By 2031, West Health estimates that a market-wide penalty on drug price increases above inflation would:
Penalties on drug price increases above the rate of inflation have been proposed in various forms, including penalties on both commercial and Medicare drug sales as well as just sales under the Medicare program. The Inflation Reduction Act of 2022 includes a penalty for drug price increases above the rate of inflation, but this penalty only applies to sales under the Medicare program. The Congressional Budget Office (CBO) has estimated that this inflation penalty will have a spillover effect onto the commercial market, lowering drug price increases and generating an additional $7 billion in payroll taxes due to lower insurance premiums stemming from lower drug prices. An earlier version of the legislation applied the inflation penalties to both Medicare and the commercial market, and CBO previously estimated that this approach would generate payroll tax revenues of over $38 billion. However, CBO's analysis does not separately estimate the total impact on the commercial insurance market, including reductions in premiums and cost sharing.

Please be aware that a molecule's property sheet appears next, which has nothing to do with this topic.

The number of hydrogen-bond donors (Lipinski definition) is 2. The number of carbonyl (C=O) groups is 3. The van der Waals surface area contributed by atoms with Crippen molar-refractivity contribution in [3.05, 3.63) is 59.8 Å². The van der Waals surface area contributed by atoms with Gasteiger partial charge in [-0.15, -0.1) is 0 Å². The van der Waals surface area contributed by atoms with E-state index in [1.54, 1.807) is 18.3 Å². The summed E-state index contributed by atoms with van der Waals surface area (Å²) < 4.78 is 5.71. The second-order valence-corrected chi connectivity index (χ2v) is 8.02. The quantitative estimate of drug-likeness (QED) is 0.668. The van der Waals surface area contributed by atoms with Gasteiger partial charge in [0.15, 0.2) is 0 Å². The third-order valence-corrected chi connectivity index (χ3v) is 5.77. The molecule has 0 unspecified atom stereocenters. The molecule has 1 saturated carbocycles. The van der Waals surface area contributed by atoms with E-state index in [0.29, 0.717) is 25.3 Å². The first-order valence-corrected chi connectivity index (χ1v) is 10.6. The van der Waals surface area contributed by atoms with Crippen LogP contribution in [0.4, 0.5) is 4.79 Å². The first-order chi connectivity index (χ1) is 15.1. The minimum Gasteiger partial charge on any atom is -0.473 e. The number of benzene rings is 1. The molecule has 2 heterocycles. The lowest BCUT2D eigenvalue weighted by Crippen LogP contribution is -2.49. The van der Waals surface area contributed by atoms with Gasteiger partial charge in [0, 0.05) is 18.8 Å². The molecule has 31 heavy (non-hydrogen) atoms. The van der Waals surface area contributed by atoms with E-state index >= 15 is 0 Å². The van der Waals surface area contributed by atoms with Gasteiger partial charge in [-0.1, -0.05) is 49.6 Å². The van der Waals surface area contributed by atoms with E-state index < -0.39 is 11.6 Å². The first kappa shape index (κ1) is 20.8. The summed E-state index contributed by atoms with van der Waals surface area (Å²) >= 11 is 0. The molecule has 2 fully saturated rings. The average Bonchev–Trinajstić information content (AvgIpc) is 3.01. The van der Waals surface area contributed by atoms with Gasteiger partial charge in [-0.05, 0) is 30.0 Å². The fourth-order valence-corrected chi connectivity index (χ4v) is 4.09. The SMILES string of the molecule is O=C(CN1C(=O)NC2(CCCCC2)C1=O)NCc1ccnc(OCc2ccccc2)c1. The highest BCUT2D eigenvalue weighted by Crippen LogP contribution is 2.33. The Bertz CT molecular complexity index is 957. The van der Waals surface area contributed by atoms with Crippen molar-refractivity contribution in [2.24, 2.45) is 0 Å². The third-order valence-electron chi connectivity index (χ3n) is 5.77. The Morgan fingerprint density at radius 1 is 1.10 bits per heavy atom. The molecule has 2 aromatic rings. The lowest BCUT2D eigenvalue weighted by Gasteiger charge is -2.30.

Previously, West Health estimated the impact of inflation penalties in the commercial market on Federal payroll tax revenues, prospectively modeling the impact on employee cost-sharing, employee premiums, and employer premiums and then estimating the increase in payroll tax that CBO would score based on those cost reductions. That estimate relied upon an earlier approach to inflation penalties based on an index year of 2016 instead of the 2021 index year in the Inflation Reduction Act of 2022. For the current analysis, West Health used the earlier ratio of savings due to the inflation penalty across employee cost-sharing, employee premiums, and employer premiums and applied it to the total estimated reduction in insurance premiums that would generate the $38 billion in greater payroll tax revenue estimated by CBO. To estimate the reduction in insurance premiums, West Health applied the approach from the Health Savers Initiative used to estimate the relationship between commercial insurance premium reductions and payroll tax revenues.
Table 1. Commercial market savings from penalties on drug price increases above inflation, 2023-2031.
An inflation penalty applied to both Medicare and the commercial market will yield significant cost savings for employers and employees. Previously, West Health estimated that an inflation penalty applied only to Medicare would generate $31 billion in savings for employers and workers. Extending the inflation penalty to sales in the commercial market would further reduce drug price increases, generating an additional $145 billion in lower costs and generating an additional $31 billion in payroll tax revenue.